I want to thank you all, because Rookie truly changed my life. I have extreme anxiety with nausea and headaches and rapid heartbeat. I also used to cut, and starve myself when I was younger. Sometimes I’m perfectly OK, but sometimes I feel like I’m just unable to be happy again, even though I have a great family and some real close friends. I was afraid to talk about it, because I beleived people would either think I’m just whiny or that I’m crazy. So thank you once again for making me feel normal, anf giving me hope! :)
    Ps.: I’m sorry if my english sucks, it’s not my native language…

  • Nishat December 13th, 2011 1:57 PM

    It was so good to read about somebody else who had SAD. It gets so hard for me because sometimes I feel horrible for venting and crying to my boyfriend, and he asks me to tell him why and I can’t explain why except for the weather. It’s really horrible, but sometimes taking Vitamin D supplements help, or having bright lights around (you can buy special lamps for the lack of sunlight.) Anyways, super interesting and nice to know I’m not alone :’)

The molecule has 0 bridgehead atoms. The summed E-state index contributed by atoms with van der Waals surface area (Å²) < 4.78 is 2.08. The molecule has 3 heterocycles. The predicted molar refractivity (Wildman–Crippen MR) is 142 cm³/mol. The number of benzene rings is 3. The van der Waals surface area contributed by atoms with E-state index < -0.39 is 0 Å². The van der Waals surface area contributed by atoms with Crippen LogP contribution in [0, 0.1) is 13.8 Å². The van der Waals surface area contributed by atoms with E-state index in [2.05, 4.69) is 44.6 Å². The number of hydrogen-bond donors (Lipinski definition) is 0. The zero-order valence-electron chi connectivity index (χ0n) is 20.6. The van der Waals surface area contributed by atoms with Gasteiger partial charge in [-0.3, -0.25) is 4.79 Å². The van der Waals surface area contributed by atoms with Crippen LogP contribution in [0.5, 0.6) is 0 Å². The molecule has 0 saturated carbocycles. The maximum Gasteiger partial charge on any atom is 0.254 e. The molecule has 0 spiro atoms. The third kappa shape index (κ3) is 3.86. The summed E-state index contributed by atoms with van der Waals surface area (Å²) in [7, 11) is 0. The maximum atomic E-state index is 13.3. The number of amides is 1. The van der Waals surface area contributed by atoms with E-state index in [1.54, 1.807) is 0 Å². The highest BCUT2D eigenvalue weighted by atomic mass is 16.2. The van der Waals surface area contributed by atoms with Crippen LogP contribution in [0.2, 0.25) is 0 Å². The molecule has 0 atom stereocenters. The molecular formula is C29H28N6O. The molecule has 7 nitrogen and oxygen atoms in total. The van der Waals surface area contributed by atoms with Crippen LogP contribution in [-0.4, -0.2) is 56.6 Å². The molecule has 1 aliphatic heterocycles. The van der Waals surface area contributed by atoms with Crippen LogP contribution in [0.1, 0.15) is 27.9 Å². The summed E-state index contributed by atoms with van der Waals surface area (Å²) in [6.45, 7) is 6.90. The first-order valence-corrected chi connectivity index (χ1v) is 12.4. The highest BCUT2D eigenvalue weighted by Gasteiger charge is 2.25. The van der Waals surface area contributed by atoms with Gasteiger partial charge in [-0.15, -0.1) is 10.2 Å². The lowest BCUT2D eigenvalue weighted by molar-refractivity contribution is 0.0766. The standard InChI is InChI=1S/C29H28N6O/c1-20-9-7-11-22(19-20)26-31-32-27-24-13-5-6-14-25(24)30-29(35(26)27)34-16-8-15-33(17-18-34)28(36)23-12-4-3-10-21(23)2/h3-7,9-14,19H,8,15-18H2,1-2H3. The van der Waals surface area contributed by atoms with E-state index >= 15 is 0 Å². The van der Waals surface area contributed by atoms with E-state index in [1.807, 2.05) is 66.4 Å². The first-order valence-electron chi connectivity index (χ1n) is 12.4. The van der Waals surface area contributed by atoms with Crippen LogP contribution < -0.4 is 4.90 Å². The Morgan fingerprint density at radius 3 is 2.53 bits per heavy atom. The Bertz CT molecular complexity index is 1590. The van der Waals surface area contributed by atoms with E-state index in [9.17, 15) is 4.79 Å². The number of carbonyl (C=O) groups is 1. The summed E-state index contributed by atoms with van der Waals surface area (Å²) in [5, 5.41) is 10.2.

• Sar27 December 14th, 2011 11:31 AM

    a good homeopathic remedy instead of depression medications is St. John’s Wort- Yogi tea brand sells them. pour hot water over and drink- I swear it’s kept me alive more than once

  • Johann7 December 16th, 2011 12:39 PM

    SAD is correlated with lower levels of vitamin D, of which your body cannot produce as much due to less (and less-direct) sunlight and less skin exposure to the sunlight that is present (results from studies on causal links between low vitamin D and SAD, as well as the efficacy of vitamin D treatments, are mixed). A number of studies suggest that vitamin D supplements can help, as can consuming fish high in vitamin D and docosahexaenoic acid (DHA, an omega-3 fatty acid).